Roth TSP option: What’s not to love?

A 15-year fed describes why he thinks the advice "spread your bets" should also be applied to taxes and the TSP options, not just investing and casinos.

People who work for an outfit that offers them a 401(k) option are lucky, similar to those who work for Uncle Sam. And they are doubly blessed if their employer kicks in some level of matching contributions.

That’s like feds under the Federal Employees Retirement System, who can get a 5 percent match to their Thrift Savings Plan account. Even luckier are those who have a Roth option as part of their 401(k) plan, like the government. The Roth TSP option is growing in popularity but many people still don’t understand how valuable it is, especially to younger workers.

That is where Jesse Hensley comes in. The married, 30-something fed figured out the magic of the Roth TSP option and what it will mean when he retires with a tax-free bundle of cash.

His story goes as follows:

“‘Spread your bets’ is oft-heard advice in casinos and investing. Yet, when it comes to taxes and the TSP options I do not hear the same advice as frequently.

“Both my wife and I are 15 year feds who are still relatively young, I’d like to think. We are both in our late 30s. About five years ago we began investing in the Roth TSP, roughly one year after the option became available.

“The Roth TSP option is not a Roth IRA but it shares some similarities. In the Roth TSP you contribute after-tax money, and in exchange your future principle and earnings may be withdrawn tax-free. So in other words, you are giving up a tax break today to get one in the future, which works best when you expect your future tax rates to be higher.

“Over the past five years I have had numerous eye-opening conversations with fellow feds about the upsides and downsides of switching to the Roth TSP option, which lead me to believe that there is too much prognosticating being bandied about as fact. Here is the simple reason why I like the Roth TSP option and why I think more federal employees should use it: We do not know what the future holds.

“This axiom is just as true for tax rates as it is for investing returns. I ask you to consider, as a retirement saver, the number of times you have been admonished to avoid trying to time the market. Stay the course, and of course no one can predict the next bubble. It is good advice but when it comes to taxes the conversation shifts to: in the future, you will have lower taxes and therefore, taking the tax break today in the form of the traditional TSP option is the way to go.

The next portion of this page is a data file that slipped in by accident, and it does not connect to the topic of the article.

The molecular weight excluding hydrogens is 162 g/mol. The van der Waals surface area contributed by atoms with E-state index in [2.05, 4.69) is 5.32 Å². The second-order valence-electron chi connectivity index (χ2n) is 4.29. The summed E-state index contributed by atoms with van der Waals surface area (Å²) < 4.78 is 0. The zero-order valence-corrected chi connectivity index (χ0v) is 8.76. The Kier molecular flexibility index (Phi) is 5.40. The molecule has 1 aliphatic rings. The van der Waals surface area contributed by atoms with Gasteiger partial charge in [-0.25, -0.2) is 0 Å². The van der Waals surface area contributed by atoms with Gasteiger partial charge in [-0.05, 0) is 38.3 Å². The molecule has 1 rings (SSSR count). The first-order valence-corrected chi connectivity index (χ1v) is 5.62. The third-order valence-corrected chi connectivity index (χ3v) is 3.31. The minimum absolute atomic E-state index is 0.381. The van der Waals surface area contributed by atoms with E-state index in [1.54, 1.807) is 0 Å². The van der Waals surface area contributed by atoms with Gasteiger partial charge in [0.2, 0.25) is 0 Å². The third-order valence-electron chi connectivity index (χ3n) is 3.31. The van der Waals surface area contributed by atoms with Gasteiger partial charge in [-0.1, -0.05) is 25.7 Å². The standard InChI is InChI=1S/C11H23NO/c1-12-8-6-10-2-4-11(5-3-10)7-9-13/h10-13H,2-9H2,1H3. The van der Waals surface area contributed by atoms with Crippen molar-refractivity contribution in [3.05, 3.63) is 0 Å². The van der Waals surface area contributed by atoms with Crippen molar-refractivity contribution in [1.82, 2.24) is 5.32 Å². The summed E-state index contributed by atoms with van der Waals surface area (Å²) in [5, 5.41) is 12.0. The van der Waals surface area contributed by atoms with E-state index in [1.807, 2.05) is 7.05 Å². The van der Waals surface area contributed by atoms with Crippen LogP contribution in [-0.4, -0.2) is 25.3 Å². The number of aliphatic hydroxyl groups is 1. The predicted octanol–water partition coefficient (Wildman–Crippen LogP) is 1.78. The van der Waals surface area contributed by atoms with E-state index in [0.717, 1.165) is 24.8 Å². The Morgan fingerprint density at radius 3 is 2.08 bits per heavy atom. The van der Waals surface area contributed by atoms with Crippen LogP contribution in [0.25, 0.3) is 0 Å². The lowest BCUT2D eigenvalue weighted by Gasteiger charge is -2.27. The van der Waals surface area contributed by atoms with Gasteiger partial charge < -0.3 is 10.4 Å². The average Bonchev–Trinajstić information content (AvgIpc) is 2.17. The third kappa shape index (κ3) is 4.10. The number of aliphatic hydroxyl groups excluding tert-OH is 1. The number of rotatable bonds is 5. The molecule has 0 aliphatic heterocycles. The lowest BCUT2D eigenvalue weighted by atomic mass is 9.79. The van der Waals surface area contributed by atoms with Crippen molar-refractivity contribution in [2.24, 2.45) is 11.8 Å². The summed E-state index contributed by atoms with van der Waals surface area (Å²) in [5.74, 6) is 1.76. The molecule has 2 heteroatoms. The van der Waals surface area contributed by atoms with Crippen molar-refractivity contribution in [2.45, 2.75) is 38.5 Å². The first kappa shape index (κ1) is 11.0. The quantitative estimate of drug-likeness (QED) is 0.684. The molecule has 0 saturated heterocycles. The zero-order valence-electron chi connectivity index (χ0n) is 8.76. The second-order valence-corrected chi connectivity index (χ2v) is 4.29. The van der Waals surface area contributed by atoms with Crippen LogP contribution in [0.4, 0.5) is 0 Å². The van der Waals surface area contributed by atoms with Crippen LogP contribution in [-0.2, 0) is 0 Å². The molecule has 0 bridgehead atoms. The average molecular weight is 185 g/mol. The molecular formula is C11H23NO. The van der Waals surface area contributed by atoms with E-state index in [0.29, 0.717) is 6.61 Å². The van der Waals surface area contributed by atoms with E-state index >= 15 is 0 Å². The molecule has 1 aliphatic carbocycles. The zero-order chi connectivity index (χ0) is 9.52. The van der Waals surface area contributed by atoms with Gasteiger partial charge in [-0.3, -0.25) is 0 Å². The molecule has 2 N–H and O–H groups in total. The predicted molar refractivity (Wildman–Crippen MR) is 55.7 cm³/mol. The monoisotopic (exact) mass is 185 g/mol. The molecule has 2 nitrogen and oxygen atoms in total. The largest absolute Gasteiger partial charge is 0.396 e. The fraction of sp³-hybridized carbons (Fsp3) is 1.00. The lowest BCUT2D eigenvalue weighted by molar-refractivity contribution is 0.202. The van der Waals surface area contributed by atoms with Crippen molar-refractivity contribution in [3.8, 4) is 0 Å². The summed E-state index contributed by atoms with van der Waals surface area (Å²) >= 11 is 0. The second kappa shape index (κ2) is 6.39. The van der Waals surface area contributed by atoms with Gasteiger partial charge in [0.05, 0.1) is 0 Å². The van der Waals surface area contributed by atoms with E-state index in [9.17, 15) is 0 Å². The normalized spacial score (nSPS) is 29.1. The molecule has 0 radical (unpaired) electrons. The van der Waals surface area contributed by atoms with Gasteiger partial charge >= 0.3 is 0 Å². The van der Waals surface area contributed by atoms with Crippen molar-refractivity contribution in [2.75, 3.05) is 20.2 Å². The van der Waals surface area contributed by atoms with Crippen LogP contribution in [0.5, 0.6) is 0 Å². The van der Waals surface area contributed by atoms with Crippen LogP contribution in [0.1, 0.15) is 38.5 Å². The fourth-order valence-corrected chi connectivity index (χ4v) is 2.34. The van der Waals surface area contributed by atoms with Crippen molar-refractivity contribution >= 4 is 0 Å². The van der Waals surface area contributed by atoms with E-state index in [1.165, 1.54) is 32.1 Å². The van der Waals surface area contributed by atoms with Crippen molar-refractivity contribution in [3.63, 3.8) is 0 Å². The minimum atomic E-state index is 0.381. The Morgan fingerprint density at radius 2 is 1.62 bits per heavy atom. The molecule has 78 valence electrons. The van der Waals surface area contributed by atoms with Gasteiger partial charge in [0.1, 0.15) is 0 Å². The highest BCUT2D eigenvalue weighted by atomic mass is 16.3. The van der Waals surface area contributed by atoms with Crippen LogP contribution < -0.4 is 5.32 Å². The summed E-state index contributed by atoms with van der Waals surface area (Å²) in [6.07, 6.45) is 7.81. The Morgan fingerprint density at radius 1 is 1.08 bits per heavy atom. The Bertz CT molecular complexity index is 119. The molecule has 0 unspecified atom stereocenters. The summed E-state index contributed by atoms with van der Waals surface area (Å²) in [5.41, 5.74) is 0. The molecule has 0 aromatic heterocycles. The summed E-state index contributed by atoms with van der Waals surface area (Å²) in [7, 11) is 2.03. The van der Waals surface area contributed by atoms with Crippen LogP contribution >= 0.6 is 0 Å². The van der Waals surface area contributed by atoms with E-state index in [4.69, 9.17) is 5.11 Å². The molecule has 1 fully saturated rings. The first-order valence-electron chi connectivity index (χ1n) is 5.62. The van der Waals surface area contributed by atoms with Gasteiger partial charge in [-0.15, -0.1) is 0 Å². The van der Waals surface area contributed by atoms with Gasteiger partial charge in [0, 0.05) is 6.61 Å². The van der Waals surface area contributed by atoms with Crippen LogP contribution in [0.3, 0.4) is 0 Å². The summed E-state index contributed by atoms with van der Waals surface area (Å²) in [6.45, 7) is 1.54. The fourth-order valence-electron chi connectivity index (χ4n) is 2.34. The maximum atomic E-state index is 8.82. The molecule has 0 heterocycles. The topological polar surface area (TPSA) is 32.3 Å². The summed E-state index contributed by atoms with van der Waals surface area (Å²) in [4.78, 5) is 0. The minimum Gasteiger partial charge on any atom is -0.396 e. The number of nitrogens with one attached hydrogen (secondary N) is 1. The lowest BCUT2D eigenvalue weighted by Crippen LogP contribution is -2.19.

“But how can anyone be so sure about future tax rates? I think a more sensible strategy is to spread your bets and wind up with some money pre-tax, such as the traditional TSP, and some money post-tax, such as the Roth TSP.

“Another consideration is that your FERS pension and your Social Security will also be subject to federal taxes in retirement. If you only invest in the traditional TSP, then in effect you are making a one-way wager that your taxes in retirement will be lower.

“Keep in mind it is impossible to only invest in the Roth TSP because all matching contributions are made to the traditional TSP. For example, if you make $100,000 per year and contribute the maximum $18,500 to the Roth TSP, your 5 percent or $5,000 match will be added to the traditional TSP.

“Moreover, if you’re like my family, then you probably spent some years investing solely in the traditional TSP — a tax break today, but must you pay taxes on withdrawals later — because that was the only option available. Therefore we, and I’m guessing you, too, need to make several years’ worth of Roth TSP contributions to achieve balance between your pre- and post-tax contributions.

“In short, I don’t know what future tax rates will look like – no one does – so spreading my bets seems like the best I can do to manage my tax liability in retirement. Happy investing!”

Nearly Useless Factoid

By Amelia Brust

Researchers have said the left side of a person’s face is typically considered more pleasing than the right on camera because the left cheek expresses more emotion. Some celebrities reported to prefer, or even insist, that they only be photographed from the left side include Mariah Carey, Ariana Grande, Barbra Streisand, Seth Meyers and Barbara Walters.

Sources: Science Daily

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